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This is what I got when I asked a while back.
 

Brian Rupnow

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I called the toolmaker this afternoon about the cutting tool he is making me and asked about side clearance. He was out, but I left a message. He emailed me back and this is what he had to say.
"Hi Brian
Sorry I missed your call. I was driving.
I intend to put side clearance on the tool. Probably only 2-3 degrees per side. I would put more because it’s aluminum but it’s pretty small. I will also make the tool narrower at the base. Only by .001/.002 but it will give you a cleaner cut. Both clearances will stop the aluminum from smearing and give you a better cutting action. I should have them ready tomorrow and I’ll let you know. Thanks"


Okay--I never claimed to be a tool designer. This guy is good. He has sharpened cutters for me before, and I was impressed by his background and knowledge.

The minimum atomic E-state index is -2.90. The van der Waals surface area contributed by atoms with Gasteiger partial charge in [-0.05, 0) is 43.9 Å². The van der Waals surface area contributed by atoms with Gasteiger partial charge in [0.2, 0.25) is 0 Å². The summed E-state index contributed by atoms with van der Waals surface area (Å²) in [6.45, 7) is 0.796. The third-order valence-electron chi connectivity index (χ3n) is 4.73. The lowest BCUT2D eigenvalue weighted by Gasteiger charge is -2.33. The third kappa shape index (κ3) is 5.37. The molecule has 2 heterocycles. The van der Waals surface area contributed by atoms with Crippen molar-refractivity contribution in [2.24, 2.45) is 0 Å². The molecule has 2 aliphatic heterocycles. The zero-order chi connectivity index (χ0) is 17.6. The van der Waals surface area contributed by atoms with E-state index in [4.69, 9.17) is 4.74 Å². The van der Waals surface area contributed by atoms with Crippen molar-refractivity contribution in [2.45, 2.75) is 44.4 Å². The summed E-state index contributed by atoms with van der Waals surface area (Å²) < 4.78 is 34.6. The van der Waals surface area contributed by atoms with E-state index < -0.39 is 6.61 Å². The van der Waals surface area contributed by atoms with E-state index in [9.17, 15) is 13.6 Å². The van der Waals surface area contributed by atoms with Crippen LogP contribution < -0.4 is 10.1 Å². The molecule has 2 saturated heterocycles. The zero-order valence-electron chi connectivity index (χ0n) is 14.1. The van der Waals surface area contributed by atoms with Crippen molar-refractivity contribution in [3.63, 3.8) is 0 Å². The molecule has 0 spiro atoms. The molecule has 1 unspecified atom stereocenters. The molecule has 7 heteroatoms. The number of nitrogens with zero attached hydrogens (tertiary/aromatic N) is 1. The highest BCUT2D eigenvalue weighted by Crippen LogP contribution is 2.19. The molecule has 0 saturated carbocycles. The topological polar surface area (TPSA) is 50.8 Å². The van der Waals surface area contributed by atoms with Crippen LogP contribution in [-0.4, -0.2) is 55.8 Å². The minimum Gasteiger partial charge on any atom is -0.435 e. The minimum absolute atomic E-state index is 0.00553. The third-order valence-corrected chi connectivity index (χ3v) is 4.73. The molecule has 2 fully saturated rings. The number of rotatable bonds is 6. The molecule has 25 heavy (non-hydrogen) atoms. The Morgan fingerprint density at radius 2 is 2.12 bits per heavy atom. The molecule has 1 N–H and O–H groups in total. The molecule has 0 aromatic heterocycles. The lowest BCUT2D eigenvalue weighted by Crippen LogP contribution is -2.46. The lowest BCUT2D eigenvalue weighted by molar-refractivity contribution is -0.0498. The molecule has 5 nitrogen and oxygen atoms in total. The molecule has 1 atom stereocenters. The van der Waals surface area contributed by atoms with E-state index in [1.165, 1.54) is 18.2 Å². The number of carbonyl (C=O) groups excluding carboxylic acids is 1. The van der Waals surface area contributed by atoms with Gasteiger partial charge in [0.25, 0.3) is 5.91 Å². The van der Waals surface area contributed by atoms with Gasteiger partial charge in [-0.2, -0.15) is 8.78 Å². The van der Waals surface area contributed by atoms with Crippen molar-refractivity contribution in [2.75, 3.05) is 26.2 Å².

Steamchick

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Keep up the good work Brian, we are all learning a lot from this thread.
I understood (just generally) that once the parts ahd reached the required temperature, the fine structure (Not Molecular? but Crystaline structure?) was changed naturally, and prolonged heating would simply burn-out carbon thus changing it further to some un-controlled structure? ~ Can a metallurgist or other expert advise? - I know that endurance testing engines on Dynos during engine development proof testing, the exhaust manifolds would change size and shape as the metal "shrank" when anything over dull red heat was realised. The shrinkage was measured as part of the post-test analysis. - More than 1/8" in 12" span of the bolts holes. Some was distortion, but the metallurgical analysis revealed the "carbon content loss", confirmed by metal thickness measurements on separate studies in controlled ovens. I don't know the details, but depending on the engine and tuning, this was used to determine whether cast iron was OK, or spheroidal graphite iron was needed.